Mozilla, maker of Firefox, this week issued a carefully-worded assertion that implied it may be harmed by “collateral injury” if the U.S. Department of Justice (DOJ) wins its recently-revealed antitrust lawsuit towards search big Google.
“The final outcomes of an antitrust lawsuit shouldn’t trigger collateral injury to the very organizations — like Mozilla — greatest positioned to drive competitors and defend the pursuits of customers on the internet,” Amy Keating, the Mozilla basic counsel, wrote in an Oct. 20 submit to an organization weblog.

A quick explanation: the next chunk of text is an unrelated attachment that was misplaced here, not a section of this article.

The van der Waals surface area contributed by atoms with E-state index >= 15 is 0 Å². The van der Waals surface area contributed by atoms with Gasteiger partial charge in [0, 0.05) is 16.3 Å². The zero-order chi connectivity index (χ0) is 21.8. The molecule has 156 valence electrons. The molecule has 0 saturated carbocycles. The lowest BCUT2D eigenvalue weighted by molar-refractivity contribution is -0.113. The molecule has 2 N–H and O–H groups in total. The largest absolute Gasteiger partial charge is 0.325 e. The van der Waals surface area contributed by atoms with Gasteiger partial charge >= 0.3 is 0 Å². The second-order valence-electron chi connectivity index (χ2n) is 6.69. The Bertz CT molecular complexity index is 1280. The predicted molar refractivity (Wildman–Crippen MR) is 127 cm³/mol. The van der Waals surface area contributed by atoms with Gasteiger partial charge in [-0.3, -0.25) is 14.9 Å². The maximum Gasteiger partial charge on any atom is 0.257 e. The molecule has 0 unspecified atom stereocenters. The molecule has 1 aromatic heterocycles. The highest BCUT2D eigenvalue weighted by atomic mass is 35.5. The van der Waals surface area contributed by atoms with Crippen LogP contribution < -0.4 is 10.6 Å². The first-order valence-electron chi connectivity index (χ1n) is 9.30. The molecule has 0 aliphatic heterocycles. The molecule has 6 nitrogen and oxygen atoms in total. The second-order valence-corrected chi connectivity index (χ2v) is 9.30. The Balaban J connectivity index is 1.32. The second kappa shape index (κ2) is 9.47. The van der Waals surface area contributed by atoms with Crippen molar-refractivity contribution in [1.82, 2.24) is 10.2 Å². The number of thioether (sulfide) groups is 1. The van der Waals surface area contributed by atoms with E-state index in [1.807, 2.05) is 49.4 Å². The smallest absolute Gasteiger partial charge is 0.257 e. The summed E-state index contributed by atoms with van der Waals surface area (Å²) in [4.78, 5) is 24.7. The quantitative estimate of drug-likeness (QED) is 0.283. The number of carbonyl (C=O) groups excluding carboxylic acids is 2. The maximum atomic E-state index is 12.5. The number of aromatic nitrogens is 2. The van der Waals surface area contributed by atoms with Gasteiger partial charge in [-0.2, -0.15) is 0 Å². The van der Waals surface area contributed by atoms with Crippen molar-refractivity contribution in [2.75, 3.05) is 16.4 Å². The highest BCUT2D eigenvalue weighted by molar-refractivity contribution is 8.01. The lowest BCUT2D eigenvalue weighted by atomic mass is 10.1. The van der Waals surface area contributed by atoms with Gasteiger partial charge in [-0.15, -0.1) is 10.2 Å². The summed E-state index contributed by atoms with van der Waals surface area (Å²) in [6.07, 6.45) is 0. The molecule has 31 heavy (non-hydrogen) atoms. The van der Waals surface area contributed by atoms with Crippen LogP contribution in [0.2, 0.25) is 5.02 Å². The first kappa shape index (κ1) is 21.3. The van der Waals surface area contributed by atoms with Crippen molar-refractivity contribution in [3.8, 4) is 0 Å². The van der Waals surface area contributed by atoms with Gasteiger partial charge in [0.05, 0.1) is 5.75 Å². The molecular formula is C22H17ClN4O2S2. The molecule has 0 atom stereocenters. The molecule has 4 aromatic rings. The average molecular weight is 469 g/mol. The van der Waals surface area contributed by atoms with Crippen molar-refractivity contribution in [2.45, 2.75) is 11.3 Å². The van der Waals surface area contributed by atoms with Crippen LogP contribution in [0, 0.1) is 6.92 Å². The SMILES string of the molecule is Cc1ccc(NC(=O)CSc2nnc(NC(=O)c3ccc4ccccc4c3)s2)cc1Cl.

Although Keating didn’t come out and say as a lot, she was speaking in regards to the chance, that if Google loses the case it won’t be allowed to pay rival browser builders, together with Mozilla, charges for setting Google’s search engine as these browsers’ default.
“In this new lawsuit, the DOJ referenced Google’s search settlement with Mozilla as one instance of Google’s monopolization of the search engine market in the United States,” Keating stated, then left it to readers to make the connection between that coverage and her rivalry that Mozilla would possibly endure injury. “Unintended hurt to smaller innovators from enforcement actions shall be detrimental to the system as a complete, with none significant profit to customers — and isn’t how anybody will repair Big Tech.”